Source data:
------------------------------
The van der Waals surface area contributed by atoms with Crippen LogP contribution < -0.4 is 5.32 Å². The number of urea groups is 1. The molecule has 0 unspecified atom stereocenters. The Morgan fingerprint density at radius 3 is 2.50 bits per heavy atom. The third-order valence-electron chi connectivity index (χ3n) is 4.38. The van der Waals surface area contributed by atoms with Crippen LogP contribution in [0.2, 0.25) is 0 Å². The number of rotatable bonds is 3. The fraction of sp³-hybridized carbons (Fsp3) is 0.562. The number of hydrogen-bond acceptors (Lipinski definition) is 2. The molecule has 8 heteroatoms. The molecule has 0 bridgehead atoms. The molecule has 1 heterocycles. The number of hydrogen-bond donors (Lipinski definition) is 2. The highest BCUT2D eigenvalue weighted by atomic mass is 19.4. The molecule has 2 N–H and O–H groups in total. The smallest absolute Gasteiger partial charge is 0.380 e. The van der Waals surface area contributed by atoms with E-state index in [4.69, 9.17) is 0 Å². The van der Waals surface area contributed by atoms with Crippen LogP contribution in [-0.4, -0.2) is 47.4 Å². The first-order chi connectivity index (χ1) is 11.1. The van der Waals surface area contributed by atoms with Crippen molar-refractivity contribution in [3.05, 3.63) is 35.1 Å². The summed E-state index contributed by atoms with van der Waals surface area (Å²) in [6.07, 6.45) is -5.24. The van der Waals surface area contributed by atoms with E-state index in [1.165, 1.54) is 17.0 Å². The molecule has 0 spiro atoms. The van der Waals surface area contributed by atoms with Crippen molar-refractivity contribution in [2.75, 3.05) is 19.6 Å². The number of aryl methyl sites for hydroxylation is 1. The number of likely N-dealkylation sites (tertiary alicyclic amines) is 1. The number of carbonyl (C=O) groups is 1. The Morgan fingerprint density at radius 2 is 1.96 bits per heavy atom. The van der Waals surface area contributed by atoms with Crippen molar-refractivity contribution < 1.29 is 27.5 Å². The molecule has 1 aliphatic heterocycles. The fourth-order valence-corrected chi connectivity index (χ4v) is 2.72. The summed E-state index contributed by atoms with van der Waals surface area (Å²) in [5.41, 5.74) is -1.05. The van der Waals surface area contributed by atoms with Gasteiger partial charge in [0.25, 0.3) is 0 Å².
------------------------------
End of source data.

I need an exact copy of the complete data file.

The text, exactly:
The van der Waals surface area contributed by atoms with Crippen LogP contribution < -0.4 is 5.32 Å². The number of urea groups is 1. The molecule has 0 unspecified atom stereocenters. The Morgan fingerprint density at radius 3 is 2.50 bits per heavy atom. The third-order valence-electron chi connectivity index (χ3n) is 4.38. The van der Waals surface area contributed by atoms with Crippen LogP contribution in [0.2, 0.25) is 0 Å². The number of rotatable bonds is 3. The fraction of sp³-hybridized carbons (Fsp3) is 0.562. The number of hydrogen-bond acceptors (Lipinski definition) is 2. The molecule has 8 heteroatoms. The molecule has 0 bridgehead atoms. The molecule has 1 heterocycles. The number of hydrogen-bond donors (Lipinski definition) is 2. The highest BCUT2D eigenvalue weighted by atomic mass is 19.4. The molecule has 2 N–H and O–H groups in total. The smallest absolute Gasteiger partial charge is 0.380 e. The van der Waals surface area contributed by atoms with E-state index in [4.69, 9.17) is 0 Å². The van der Waals surface area contributed by atoms with Crippen LogP contribution in [-0.4, -0.2) is 47.4 Å². The first-order chi connectivity index (χ1) is 11.1. The van der Waals surface area contributed by atoms with Crippen molar-refractivity contribution in [3.05, 3.63) is 35.1 Å². The summed E-state index contributed by atoms with van der Waals surface area (Å²) in [6.07, 6.45) is -5.24. The van der Waals surface area contributed by atoms with E-state index in [1.165, 1.54) is 17.0 Å². The molecule has 0 spiro atoms. The van der Waals surface area contributed by atoms with Crippen molar-refractivity contribution in [2.75, 3.05) is 19.6 Å². The number of aryl methyl sites for hydroxylation is 1. The number of likely N-dealkylation sites (tertiary alicyclic amines) is 1. The number of carbonyl (C=O) groups is 1. The Morgan fingerprint density at radius 2 is 1.96 bits per heavy atom. The van der Waals surface area contributed by atoms with Crippen molar-refractivity contribution < 1.29 is 27.5 Å². The molecule has 1 aliphatic heterocycles. The fourth-order valence-corrected chi connectivity index (χ4v) is 2.72. The summed E-state index contributed by atoms with van der Waals surface area (Å²) in [5.41, 5.74) is -1.05. The van der Waals surface area contributed by atoms with Gasteiger partial charge in [0.25, 0.3) is 0 Å².